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Fun fact: microbusinesses are the most common form of business in the US.

Though the term may not sound awe-inspiring, microbusinesses are the bedrock of the global economy and it’s a title to wear with pride. That said, they also come with a unique set of challenges and advantages. Understanding the differences in scale of different kinds of businesses is a vital step in understanding your own business and the growth path ahead of you. Your needs, concerns, and your approach to different issues will depend heavily on the category of small business that you fall into.

Are You a Micropreneur: The Ultimate Guide to Understanding Microbusiness
1. What is a Microbusiness? And What’s a Micropreneur?
2. Give Yourself Space to Breathe
3. Market, Market, Market
4. Understand Your Strengths and Weaknesses
5.Network with Other Micropreneurs

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Pinterest graphic about being a micropreneur and running a microbusiness. You can pin this post and read it later!

1. What is a Microbusiness? And What’s a Micropreneur?

Let’s define our terms. Micropreneurs run microbusinesses. While the exact number depends on who you ask, generally a microbusiness has anywhere from one to five team members. According to Quickbooks: “If your company required less than $50,000 to start or if your company does not access traditional capital loans, you are running a micro business.”

A micropreneur may be monetizing a blog, for example, or running a personal coaching or consulting business. An independent online store is often a microbusiness, as are many marketing agencies. If you’re reading this, there’s a good chance that you run a microbusiness.

Microbusinesses (and micropreneurs) make up a huge chunk of the economy, but their unique structure is poorly understood. We’re going to explore some tips and tricks for successfully running and scaling this kind of small business, as well as some of the challenges that you will likely face along the way.
An artist at work. Classic example of a micropreneur making a microbusiness work.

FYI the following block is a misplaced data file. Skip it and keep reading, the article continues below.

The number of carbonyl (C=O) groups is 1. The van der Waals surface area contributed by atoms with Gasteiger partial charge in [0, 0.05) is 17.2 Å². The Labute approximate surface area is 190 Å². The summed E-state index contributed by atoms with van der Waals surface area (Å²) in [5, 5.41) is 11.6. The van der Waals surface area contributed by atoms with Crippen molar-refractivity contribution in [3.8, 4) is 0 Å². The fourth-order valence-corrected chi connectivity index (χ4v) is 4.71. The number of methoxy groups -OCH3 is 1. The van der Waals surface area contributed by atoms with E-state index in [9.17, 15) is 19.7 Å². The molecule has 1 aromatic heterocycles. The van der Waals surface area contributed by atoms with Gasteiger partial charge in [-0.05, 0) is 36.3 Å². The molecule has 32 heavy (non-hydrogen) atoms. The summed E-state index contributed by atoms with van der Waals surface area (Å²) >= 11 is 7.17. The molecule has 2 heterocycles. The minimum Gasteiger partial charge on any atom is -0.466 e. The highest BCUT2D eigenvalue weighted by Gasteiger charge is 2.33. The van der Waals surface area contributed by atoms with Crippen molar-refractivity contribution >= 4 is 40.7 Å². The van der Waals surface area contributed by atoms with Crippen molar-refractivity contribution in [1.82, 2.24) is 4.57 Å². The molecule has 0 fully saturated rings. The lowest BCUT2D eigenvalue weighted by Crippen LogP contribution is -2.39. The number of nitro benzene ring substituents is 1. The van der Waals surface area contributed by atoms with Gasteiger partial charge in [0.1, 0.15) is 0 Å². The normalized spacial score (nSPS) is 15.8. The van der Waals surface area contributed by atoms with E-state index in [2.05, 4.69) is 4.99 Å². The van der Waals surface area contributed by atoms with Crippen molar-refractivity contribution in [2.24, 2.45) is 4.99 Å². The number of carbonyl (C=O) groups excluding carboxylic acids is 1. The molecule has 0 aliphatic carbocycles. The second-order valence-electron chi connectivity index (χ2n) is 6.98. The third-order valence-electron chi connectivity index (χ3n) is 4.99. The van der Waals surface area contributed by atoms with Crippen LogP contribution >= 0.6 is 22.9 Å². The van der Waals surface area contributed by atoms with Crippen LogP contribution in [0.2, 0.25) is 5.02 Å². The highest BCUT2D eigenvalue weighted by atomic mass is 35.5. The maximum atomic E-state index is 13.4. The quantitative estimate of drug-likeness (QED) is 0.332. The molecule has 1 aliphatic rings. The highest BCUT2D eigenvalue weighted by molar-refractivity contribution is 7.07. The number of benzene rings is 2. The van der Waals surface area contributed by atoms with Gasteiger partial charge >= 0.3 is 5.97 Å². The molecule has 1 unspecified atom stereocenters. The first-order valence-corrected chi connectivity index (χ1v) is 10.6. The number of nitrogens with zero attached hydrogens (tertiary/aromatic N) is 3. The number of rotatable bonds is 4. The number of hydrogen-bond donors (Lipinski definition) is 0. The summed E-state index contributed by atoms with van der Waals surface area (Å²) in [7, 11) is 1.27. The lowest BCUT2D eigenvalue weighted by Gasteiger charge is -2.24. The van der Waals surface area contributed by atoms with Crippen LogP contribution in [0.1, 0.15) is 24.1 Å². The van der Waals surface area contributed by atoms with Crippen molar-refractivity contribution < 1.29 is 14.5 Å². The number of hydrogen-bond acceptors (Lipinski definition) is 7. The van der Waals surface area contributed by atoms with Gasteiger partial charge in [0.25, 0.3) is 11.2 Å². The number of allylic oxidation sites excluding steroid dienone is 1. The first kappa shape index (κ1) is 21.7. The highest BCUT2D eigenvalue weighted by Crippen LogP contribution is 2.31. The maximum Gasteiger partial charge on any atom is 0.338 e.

2. Give Yourself Space to Breathe:

Micropreneurs don’t get time off in the same way that regular employees do. It can be hard to separate (home) you from (business) you, and over time this weighs heavily on many micropreneurs. Burnout is a huge issue in the micro-business community, so it’s vital to find ways to decompress and switch off.

If you’re working out of your home, see if you can set a specific area as your office, even if it’s just the corner of another room. Ideally, this space will have a door you can close when you leave, or some other signifier that you’ve finished for the day and are moving into personal time. Maintaining regular hours that don’t creep into the rest of your life is difficult, but your efforts here will work wonders for your mental health.

It’s important to plan vacation time for yourself and to really switch off for these periods. That means no email, no work texts, no work calls. If possible, plan far ahead and complete as much as possible beforehand. If you’re running a service-based operation (i.e. a marketing firm), Forbes recommends that you let your clients know that you’ll be gone for a chunk of time and help them to plan around your absence.

Part of the difficulty of running a microbusiness is being your own customer success team along with everything else. Not sure where to start? Check out this helpful post on making your customer love you.

If you’re selling products online, automate your processes as much as possible, delegate when you can, and (if absolutely necessary) set specific work times, outside of which you’ll entirely shut off.

Even when you aren’t on vacation, it’s healthy to set limits for when and where you will check your email day-to-day. Basically, it comes down to planning space for yourself. Remember: you’re in it for the long-haul. While you should expect to work hard, a healthy work-life separation is key to avoiding burnout.

Three colleagues working from a coffee shop together, laughing. A micropreneur doesn't ned to work alone. Every microbusiness is a growing business when done right.

3. Market, Market, Market

Bigger businesses can cut costs and invest in partnerships to grow revenue. At the micro-level, your overheads are already about as low as they can get. This means that you need to constantly put yourself (and your products) out there and reach new customers and clients. If you’re going to invest money anywhere, it should be in your marketing. Whether you’re using paid ads, building up your blog, creating high-quality video, or any of the hundreds of ways that micropreneurs promote their businesses online, this is an important area of focus.

Marketing strategy for microbusinesses looks a little different from other small businesses. There’s a good chance that your business is essentially you. Maybe it’s the products that you make, or business consulting that you offer, or just a store that you operate.

Social Media for Micropreneurs

Regardless, a degree of separation between your marketing channels and your personal life will be helpful in the long run, especially if there’s a chance that you may choose to sell your company at some point. It can be tempting to use your existing social channels to promote your business, but, as with your time, it’s important to treat your business and your personal social media as separate entities.